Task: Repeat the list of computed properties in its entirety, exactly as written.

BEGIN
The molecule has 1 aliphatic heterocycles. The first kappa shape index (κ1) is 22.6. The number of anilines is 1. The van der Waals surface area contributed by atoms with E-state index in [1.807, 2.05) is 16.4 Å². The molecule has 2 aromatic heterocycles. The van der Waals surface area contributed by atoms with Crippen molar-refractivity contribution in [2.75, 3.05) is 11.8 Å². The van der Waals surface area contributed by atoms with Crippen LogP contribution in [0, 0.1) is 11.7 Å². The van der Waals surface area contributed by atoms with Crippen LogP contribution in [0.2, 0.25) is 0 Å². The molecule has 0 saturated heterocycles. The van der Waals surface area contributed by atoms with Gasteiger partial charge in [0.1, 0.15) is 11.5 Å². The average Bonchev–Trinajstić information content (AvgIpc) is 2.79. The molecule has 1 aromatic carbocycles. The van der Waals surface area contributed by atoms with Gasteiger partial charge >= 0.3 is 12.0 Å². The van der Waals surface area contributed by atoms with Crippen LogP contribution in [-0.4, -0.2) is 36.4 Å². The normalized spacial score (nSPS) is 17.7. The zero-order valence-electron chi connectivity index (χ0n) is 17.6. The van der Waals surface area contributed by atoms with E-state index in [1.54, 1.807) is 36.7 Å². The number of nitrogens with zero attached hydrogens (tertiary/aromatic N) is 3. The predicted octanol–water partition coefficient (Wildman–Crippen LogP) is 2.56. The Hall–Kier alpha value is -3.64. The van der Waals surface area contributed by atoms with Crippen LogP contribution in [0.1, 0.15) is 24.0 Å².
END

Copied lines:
The molecule has 1 aliphatic heterocycles. The first kappa shape index (κ1) is 22.6. The number of anilines is 1. The van der Waals surface area contributed by atoms with E-state index in [1.807, 2.05) is 16.4 Å². The molecule has 2 aromatic heterocycles. The van der Waals surface area contributed by atoms with Crippen molar-refractivity contribution in [2.75, 3.05) is 11.8 Å². The van der Waals surface area contributed by atoms with Crippen LogP contribution in [0, 0.1) is 11.7 Å². The van der Waals surface area contributed by atoms with Crippen LogP contribution in [0.2, 0.25) is 0 Å². The molecule has 0 saturated heterocycles. The van der Waals surface area contributed by atoms with Gasteiger partial charge in [0.1, 0.15) is 11.5 Å². The average Bonchev–Trinajstić information content (AvgIpc) is 2.79. The molecule has 1 aromatic carbocycles. The van der Waals surface area contributed by atoms with Gasteiger partial charge >= 0.3 is 12.0 Å². The van der Waals surface area contributed by atoms with Crippen LogP contribution in [-0.4, -0.2) is 36.4 Å². The normalized spacial score (nSPS) is 17.7. The zero-order valence-electron chi connectivity index (χ0n) is 17.6. The van der Waals surface area contributed by atoms with E-state index in [1.54, 1.807) is 36.7 Å². The number of nitrogens with zero attached hydrogens (tertiary/aromatic N) is 3. The predicted octanol–water partition coefficient (Wildman–Crippen LogP) is 2.56. The Hall–Kier alpha value is -3.64. The van der Waals surface area contributed by atoms with Crippen LogP contribution in [0.1, 0.15) is 24.0 Å².